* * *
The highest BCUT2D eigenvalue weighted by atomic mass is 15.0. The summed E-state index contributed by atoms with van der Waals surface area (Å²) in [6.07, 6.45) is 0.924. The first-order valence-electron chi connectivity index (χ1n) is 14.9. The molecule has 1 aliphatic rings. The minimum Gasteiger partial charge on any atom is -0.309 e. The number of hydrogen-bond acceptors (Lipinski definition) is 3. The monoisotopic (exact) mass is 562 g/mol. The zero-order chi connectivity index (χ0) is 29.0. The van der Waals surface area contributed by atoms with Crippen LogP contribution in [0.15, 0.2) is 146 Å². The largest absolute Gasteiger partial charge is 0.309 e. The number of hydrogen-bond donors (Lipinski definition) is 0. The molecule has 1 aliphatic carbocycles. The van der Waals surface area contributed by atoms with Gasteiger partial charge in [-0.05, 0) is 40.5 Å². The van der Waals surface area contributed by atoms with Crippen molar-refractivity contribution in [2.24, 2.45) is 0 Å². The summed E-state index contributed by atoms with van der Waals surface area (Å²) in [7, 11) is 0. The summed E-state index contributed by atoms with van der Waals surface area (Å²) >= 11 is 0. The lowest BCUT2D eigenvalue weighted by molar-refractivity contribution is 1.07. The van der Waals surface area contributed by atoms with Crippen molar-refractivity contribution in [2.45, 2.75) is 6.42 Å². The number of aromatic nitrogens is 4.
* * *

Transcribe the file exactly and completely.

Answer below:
The highest BCUT2D eigenvalue weighted by atomic mass is 15.0. The summed E-state index contributed by atoms with van der Waals surface area (Å²) in [6.07, 6.45) is 0.924. The first-order valence-electron chi connectivity index (χ1n) is 14.9. The molecule has 1 aliphatic rings. The minimum Gasteiger partial charge on any atom is -0.309 e. The number of hydrogen-bond acceptors (Lipinski definition) is 3. The monoisotopic (exact) mass is 562 g/mol. The zero-order chi connectivity index (χ0) is 29.0. The van der Waals surface area contributed by atoms with Crippen LogP contribution in [0.15, 0.2) is 146 Å². The largest absolute Gasteiger partial charge is 0.309 e. The number of hydrogen-bond donors (Lipinski definition) is 0. The molecule has 1 aliphatic carbocycles. The van der Waals surface area contributed by atoms with Gasteiger partial charge in [-0.05, 0) is 40.5 Å². The van der Waals surface area contributed by atoms with Crippen molar-refractivity contribution in [2.24, 2.45) is 0 Å². The summed E-state index contributed by atoms with van der Waals surface area (Å²) in [7, 11) is 0. The summed E-state index contributed by atoms with van der Waals surface area (Å²) >= 11 is 0. The lowest BCUT2D eigenvalue weighted by molar-refractivity contribution is 1.07. The van der Waals surface area contributed by atoms with Crippen molar-refractivity contribution in [2.45, 2.75) is 6.42 Å². The number of aromatic nitrogens is 4.